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Riffels learn showmanship, life lessons

Learn life lesson about grief, industry

Staff writer

When Karl Riffel, 15, of Tampa prepares to show a pig at the Marion County Fair, a bevy of techniques race through his brain.

He has to tap the pig sternly, not too forcefully or timidly, to get the animal moving to parade in front of the judge for showmanship. The animal must obey him, stand and move when requested. He has to keep distance between the judge and the pig.

After all of these small tests, Karl answers questions from the judge. Karl’s 13-year-old brother, Kyle, planning to show a goat at the Marion County Fair, might receive questions from his judge: the weight of the animal, the type of feed used, and the ratio of the feed.

Karl will field more open-ended questions, possibly about the swine industry or what he would change about his animal. The second question Karl has pondered; he said even if he answered that he would change nothing, that answer could be acceptable.

“They might think you’re cocky but there really is no wrong answer,” Karl said.

Through the showmanship process, Kyle and Karl said confidence is a major factor. While they need to remember all the proper techniques for showing their animals, judges can tell if a competitor is nervous and dock points.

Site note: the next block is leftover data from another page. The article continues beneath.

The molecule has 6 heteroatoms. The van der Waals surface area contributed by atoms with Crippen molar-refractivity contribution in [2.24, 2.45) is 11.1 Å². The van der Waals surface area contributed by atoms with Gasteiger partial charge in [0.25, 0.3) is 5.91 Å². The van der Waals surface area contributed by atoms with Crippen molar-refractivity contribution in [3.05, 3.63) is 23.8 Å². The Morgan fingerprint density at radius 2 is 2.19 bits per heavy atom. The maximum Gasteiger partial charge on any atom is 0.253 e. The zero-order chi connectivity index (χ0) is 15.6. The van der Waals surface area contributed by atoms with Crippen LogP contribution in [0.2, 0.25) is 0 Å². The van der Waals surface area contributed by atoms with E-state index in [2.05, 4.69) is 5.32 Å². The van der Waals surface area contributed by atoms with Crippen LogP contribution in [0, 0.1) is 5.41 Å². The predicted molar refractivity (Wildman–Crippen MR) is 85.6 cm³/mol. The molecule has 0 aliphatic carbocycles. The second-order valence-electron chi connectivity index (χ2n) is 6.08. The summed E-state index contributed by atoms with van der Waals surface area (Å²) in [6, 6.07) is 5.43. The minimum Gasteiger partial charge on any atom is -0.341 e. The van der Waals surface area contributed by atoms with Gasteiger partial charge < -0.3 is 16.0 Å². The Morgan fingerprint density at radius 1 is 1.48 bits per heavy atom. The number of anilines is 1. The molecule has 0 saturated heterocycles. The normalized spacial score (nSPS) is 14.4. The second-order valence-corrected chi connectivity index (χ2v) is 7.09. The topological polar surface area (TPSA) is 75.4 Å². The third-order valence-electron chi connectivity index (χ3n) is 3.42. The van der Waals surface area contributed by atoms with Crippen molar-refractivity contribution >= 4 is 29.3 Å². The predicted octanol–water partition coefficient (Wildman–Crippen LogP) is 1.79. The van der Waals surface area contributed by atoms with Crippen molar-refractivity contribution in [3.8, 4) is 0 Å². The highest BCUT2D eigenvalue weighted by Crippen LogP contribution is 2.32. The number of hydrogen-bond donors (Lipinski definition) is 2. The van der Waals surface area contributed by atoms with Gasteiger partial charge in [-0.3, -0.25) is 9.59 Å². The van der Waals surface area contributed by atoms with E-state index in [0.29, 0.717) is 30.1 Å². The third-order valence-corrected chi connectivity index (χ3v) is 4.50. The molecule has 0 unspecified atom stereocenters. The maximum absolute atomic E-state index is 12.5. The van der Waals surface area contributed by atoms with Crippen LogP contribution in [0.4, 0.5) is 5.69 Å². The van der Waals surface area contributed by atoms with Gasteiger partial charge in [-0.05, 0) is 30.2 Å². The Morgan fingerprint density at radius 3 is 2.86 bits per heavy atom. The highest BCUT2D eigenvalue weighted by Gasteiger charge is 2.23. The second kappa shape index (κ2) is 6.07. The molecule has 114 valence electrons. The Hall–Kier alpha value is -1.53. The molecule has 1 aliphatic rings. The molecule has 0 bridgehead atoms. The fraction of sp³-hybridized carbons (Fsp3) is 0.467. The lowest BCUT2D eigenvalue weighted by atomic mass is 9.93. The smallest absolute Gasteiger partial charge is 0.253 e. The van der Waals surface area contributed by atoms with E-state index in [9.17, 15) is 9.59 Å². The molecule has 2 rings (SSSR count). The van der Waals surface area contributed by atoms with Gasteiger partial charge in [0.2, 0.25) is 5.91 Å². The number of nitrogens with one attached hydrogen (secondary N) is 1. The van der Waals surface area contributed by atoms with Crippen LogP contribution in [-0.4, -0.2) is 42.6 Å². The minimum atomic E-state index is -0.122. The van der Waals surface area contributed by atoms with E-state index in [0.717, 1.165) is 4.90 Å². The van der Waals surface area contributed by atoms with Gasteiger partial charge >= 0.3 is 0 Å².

“My parents say it really doesn’t matter about the pig, it’s about how you do,” Karl said. “You’ve still got to be yourself when you go into the showring.”

The Riffels win often.

“When you go in thinking you’ll do good and you win, that’s an awesome feeling,” Karl said.

The Riffels, including 8-year-old sister, Kara, can draw confidence from an uncommon preparation. Beth Riffel, their mother, said her children start practicing intensely in March. With exercising and feeding their animals, the Riffels can work with their prize pig or goat for 30 to 45 minutes a day.

The Riffels ramp up their efforts in the summer. They practice — including fielding questions from their parents who act as judges — up to two hours a day as the Marion County Fair approaches.

“They’ve set personal goals,” Beth Riffel said. “It’s just like not everyone goes to the batting cage every day, but those who want to be better hitters, do.”

Even though they put in the time before the fair starts, the animal showing process actually starts seven months earlier in December and January. Raising most of their animals, Karl, Kyle, and Kara pick out their prize goat or pig shortly after the animals are born.

This year, Kyle is showing a wether at the respective fairs. He picked out his favorite goat so early the family started calling the small kid “Kyle.”

After the animals are selected, a taming process begins. The Riffels feed the animal marshmallows and play with them before they start training.

“I like the in between, getting to play with them,” Kyle said. “It’s getting that animal to trust you.”

Sometimes the care the Riffels exhibit toward their prized animals is for practical reasons. Karl said, with the recent 100-degree temperatures, he has been careful to water the pigs every two hours and give them a place to wallow. Once before, Karl had a pig die before the fair began because of scorching temperatures.

“Pigs don’t sweat,” Karl said.